With all due respect to Moremi, Chobe and Makgadikgadi, the birds you can see in and around Maun rival them all. In fact, pound-for-pound or especially dollar-per-bird, Maun wins hands-down. Especially when you’re staying in your little sis’ house, eating her food and driving her car!
So here’s a good recipe for Best Botswana Birding: Don’t just land in Maun and buzz off elsewhere! Rather stay in this lovely home:
Drive this superb 4X4. With 400 000km of all-Botswana roads experience on the clock, it didn’t even need much steering:
and bird the immediate vicinity:
Here are some of the birds seen in and around Janet’s home and along the Thamalakane where she walks her dogs. Forty one shown, but there were more.
Added bonus: Visit the spots like The French Connection, Miguel’s Place, Tshilli Cafe, Lodges along the river – and Ann’s CinemaMultiPlex for breakfast. Wonderful food and they all serve alcohol! What more could you want?
But the best and best-value meals are found here: Janet’s cottage in the salubrious Tsanakona suburb and Bev’s cottage in the salubrious Disaneng suburb. Neither had vegetarian-only or no-alcohol policies. Um, actually quite the contrary!
On a drive out towards the Boro River Janet and I stopped at a flooded grassland and watched a bird party frolicking on three little acacia trees, dropping down to drink clear water in some tyre tracks. Here’s the spot: Most of the action was in that small acacia dead-centre.
Twenty three species within half an hour! It got quite “Shu’ Up! Another One?” Here are fourteen of them (Lee Ouzman pics mostly).
These two black birds were mingling with the unsuspecting colourful hosts that they parasitise!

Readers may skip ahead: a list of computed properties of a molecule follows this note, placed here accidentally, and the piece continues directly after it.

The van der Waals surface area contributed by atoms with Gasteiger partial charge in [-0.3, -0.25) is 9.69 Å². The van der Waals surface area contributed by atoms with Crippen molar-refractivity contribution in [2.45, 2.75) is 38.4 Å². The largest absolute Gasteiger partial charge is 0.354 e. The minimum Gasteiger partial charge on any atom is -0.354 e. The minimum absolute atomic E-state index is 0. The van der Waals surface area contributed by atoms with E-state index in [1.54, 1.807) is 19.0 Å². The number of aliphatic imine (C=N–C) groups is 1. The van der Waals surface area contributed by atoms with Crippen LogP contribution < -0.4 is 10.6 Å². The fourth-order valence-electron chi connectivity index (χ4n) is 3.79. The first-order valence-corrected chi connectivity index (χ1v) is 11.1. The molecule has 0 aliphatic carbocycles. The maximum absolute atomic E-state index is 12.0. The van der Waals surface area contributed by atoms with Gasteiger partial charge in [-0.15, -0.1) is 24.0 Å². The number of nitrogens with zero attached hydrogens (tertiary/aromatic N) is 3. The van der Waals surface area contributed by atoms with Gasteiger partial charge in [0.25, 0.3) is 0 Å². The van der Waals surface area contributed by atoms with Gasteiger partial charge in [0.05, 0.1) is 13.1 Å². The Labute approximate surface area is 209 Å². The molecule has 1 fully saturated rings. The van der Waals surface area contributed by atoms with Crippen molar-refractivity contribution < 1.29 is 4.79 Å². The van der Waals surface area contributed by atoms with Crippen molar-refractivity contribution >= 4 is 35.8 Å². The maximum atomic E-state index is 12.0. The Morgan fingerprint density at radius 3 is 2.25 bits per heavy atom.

The Indigobird was a LIFER for me! Long time since I nailed a lifer.
Here’s some other stuff as we searched for the Boro – and there’s the lily to prove that we found it.
Yet another advantage to having a little sis who’s a nineteen year Maun veteran is she can sweet-talk curmudgeons into showing you their patch. So we ended up one morning walking the Tamalakhane flood plains in Disaneng guided by an old bullet with a long lens after drinking free coffee here:
Imagine if he got a wife how she’d make him smarten up that stoep, ne!
We saw three of these birds plus a bat hawk flying. These are his pics, but from his website. His lovebirds he shot in Namibia, but we saw a few in his garden that morning! Escapees? Or had they followed him home?
Read about the history of Maun here where Lee Ouzman has more old photos like the one on top of Maun ca1985.
The Tamalakhane River runs south-west out of Maun and when it turns east it’s called the Boteti. After a while it runs southward forming the western boundary of the huge Makgadikgadi-Nxai Pans National Park.
At Kumagha village there’s a gate into the park. When the river has water in it a ferryman carries you across, one vehicle at a time.
We were guests at Tiaan’s Camp as Tiaan is looking for someone to help him start a new admin system and Janet’s just the person to do that. I got lucky as they decided she needed to visit him to check out the camp and discuss how Janet’s consultancy could run the project for him. Tiaan is a character. He was once a diplomat although you would never guess that in a game of Twenty Questions. Nor in game of One Hundred and Twenty Questions.
Tiaan has run mobile safaris in Zambia, Botswana and Zululand among many other places. He has been involved in lodges on the Delta panhandle and has now settled in Khumaga in a camp he built himself with comfy chalets, lovely campsites, a crystal-clear swimming pool and a huge central building housing an open dining area, an open raised deck overlooking the Boteti where 22 elephants came to bathe the afternoon we arrived. And a cool bar run on the honour system. You know, gooi and skryf.
He has a delightful accent, a mischievous laugh, speaks three languages fluently and has an amazing store of tales from brain surgery to government service to building in Botswana and Jakobsbaai on the Cape West Coast, to safaris, interesting guests, religion, Land Rovers (he’s afflicted with six of them), philosophy and fascinating animal stories. Maybe he does have a diplomatic side, but he keeps it well-camouflaged.
He took us on a game drive in one of his Land Rovers and we didn’t even break down, so he could show us his knowledge of and love for his patch, the very southern end of the great Okavango Delta, just before the waters from Angola sink into the Kalahari sand for the very last time at Lake Xau.
The next day Janet and I took the old Toyota into the park along the green Boteti river valley. We found plenty of interesting little things to photograph.